A retouching desk. Image credit: Finishing the Negative via Google Books. // Public Domain

The work took place on a retouching desk. This hinged easel had a central wooden frame propped up by side supports that allowed the user to change the angle of the working surface. The central frame held a piece of glass onto which the negative was placed. Attached to the base, an adjustable mirror or piece of white cardstock reflected light up through the negative. An overhanging piece of wood—sometimes accompanied by built-in side curtains or a piece of fabric thrown over the whole contraption—prevented light from shining on the negative from above. The retoucher was told to set up the retouching desk in front of a north-facing window, as light from the north “is the least variable,” according to one 1898 retouching guide. Most retouching took place on the film side of a negative—the one covered with the photographic emulsion.

A woman demonstrating the correct position at a retouching desk. Image credit: The book of photography; practical, theoretical and applied, via Archive.org // Public Domain

Retouching manuals advocated making a test print from the negative before retouching, to show where the photograph needed a perfecting hand. If certain parts of the print were too light, that problem would need to be handled first—usually before any varnishing. Since a negative reverses the light and dark areas of an image, highlights on the photograph appear black on the negative, and vice versa. If a large dark area needed “reducing,” the photographer would use a scrap of cotton or leather to carefully exfoliate the film with cuttlefish powder or powdered chalk. To lighten small sections of the negative, the retoucher would use a sharp blade to shave away the dark film, little by little, thus subduing the highlight in the final print.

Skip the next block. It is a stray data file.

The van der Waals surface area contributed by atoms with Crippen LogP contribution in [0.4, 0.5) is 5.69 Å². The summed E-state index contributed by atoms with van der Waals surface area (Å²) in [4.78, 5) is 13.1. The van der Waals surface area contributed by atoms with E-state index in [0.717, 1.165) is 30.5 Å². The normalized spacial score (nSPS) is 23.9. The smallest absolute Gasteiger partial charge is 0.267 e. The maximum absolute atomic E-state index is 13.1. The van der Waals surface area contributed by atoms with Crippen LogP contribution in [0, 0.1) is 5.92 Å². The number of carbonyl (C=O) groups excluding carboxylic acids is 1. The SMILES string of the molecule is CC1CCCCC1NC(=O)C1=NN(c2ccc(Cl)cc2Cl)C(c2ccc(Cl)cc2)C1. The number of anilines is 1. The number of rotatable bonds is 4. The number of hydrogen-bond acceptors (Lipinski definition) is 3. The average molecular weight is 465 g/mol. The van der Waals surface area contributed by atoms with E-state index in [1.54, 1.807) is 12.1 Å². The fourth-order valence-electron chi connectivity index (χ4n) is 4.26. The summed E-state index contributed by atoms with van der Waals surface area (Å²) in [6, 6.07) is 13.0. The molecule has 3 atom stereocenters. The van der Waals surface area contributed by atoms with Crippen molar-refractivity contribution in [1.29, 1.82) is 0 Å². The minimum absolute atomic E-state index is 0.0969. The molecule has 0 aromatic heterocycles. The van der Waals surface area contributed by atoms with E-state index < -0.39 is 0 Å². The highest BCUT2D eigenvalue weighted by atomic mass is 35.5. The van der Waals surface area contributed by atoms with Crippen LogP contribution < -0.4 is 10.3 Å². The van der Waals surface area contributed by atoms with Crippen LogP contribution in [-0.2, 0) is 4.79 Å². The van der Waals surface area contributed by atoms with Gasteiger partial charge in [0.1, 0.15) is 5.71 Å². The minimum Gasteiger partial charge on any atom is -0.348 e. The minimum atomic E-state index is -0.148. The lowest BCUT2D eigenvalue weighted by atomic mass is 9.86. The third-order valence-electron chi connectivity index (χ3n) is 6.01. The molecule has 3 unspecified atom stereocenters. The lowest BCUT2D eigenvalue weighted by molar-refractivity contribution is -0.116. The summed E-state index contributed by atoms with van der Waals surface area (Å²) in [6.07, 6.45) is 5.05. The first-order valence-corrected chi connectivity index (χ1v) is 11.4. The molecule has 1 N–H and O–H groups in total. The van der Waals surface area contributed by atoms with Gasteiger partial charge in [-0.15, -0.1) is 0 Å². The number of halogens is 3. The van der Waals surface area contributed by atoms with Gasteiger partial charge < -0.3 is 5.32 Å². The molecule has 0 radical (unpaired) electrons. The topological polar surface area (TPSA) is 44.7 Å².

An etching knife and its proper position. Image credit: Complete self-instructing library of practical photography via Archive.org // Public Domain

For detail work, the retoucher would use a blade similar to a surgeon’s scalpel. Called etching, this process was delicate work; only experienced retouchers would perform extensive etching. Portrait photographers, though, found it invaluable for perfecting images of their clients. “The most frequent use of the knife by the professional photographer is to reduce the waist line on pictures of some of their female sitters whose embonpoint may be too apparent,” Camera Magazine noted in 1904. 

"Reducing size of stout subjects." Image credit: Complete self-instructing library of practical photography via Archive.org // Public Domain

The New Photo-Miniature commented in 1913, “It is safe to say that the etching-knife is one of the most useful tools in the retouching department, and its uses are so many that it is almost impossible to recount them all. There is the cross-eyed man or woman who wishes that fault corrected; there is one who wishes a crooked nose or a too prominent cheek-bone improved, stray hairs must be removed, also wrinkles in dresses, hair darkened, moved figures sharpened, undesirable parts softened or removed in the figure, and what not.”

Neck retouching. Image credit: Complete self-instructing library of practical photography via Archive.org // Public Domain